In this article

    These scenarios walk you through the sample code and what happens when you run the sample.


    1. Administrator installs, or user navigates to, partner application.
    2. Redirect started because the user attempting to access to SuperOffice functionality has not been authenticated. 
    3. User is redirected to SuperID with client ID for authentication.
    4. SuperID successfully authenticates the user and then sends them to the partner applications redirect URL.
    5. Partner application receives SuperID request and JWT token. Validated using certificates.
    6. Partner application processes/configures user and stores system user token in database.
    7. Partner service polls database for new tenant user tokens.
    8. Partner service signs user token with private key and sends it to SuperID to exchange for a system user ticket..
    9. Partner service validates system user token using certificates.
    10. Partner service calls tenant web services using system user ticket.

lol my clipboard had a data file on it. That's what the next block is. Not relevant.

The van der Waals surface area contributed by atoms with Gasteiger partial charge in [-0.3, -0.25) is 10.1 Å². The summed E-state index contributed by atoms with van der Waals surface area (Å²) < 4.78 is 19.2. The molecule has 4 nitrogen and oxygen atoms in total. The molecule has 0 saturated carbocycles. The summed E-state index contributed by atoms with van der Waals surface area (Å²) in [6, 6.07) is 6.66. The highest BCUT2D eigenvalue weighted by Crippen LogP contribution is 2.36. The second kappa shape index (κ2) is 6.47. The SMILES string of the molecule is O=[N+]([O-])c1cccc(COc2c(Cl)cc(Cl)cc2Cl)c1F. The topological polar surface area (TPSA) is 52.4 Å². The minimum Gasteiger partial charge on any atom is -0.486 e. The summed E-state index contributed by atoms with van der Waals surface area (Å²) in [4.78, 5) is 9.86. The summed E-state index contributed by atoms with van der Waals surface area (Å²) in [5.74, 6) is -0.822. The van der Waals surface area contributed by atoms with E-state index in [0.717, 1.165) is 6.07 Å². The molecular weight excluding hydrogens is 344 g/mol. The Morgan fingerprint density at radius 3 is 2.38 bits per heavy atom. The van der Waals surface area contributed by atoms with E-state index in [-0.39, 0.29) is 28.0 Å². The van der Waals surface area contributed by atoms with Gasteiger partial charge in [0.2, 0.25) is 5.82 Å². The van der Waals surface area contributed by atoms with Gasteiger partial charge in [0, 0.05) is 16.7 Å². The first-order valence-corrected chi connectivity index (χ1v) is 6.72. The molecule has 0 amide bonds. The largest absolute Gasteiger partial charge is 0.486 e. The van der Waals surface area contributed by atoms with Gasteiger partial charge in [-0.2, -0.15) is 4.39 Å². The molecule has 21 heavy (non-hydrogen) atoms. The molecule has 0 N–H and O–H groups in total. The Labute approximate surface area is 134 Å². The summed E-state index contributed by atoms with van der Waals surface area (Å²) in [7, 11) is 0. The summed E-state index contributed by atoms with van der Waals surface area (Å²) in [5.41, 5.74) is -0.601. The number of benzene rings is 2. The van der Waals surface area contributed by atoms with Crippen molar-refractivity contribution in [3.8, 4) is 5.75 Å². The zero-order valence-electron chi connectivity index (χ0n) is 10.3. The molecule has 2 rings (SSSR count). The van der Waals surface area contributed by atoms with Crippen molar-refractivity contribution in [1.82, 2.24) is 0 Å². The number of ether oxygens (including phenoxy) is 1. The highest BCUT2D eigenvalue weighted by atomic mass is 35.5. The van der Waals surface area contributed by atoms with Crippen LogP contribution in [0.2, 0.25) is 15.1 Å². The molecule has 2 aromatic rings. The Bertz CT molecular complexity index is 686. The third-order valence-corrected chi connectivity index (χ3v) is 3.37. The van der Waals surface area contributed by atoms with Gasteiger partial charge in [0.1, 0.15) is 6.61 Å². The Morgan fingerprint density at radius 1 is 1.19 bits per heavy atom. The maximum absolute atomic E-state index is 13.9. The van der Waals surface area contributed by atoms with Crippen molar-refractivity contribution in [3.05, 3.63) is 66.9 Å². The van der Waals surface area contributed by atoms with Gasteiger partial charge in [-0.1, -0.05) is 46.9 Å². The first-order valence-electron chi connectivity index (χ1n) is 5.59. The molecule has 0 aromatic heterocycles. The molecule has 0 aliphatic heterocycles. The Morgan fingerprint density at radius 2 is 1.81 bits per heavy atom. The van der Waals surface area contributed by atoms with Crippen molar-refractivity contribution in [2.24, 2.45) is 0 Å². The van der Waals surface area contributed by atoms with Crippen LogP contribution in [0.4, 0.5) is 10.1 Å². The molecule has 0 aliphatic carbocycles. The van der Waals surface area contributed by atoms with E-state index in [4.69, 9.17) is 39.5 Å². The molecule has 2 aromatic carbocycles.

Application code

    The default page displays two action links.

    Create company with login user

    The first link uses the current users' SoSession (Principal Context) to create a new company in the tenant SuperOffice. This is standard functionality used to contrast how to perform the same operation as a system user.

    Create company with system user

    The second link uses a system user token to get a system user ticket, and then uses the system user ticket to authenticate and create a new company in the tenant database.

    This scenario is not the recommended way to leverage a system user in an application. Threading with a NetServer SoSession instance is a complex topic, and it is only here in this example as a demonstration of signing the token, sending the signed token to SuperID, and then validating the returned JWT token containing the system user ticket.

    The preferred way to use a system user token is demonstrated in the System Console project.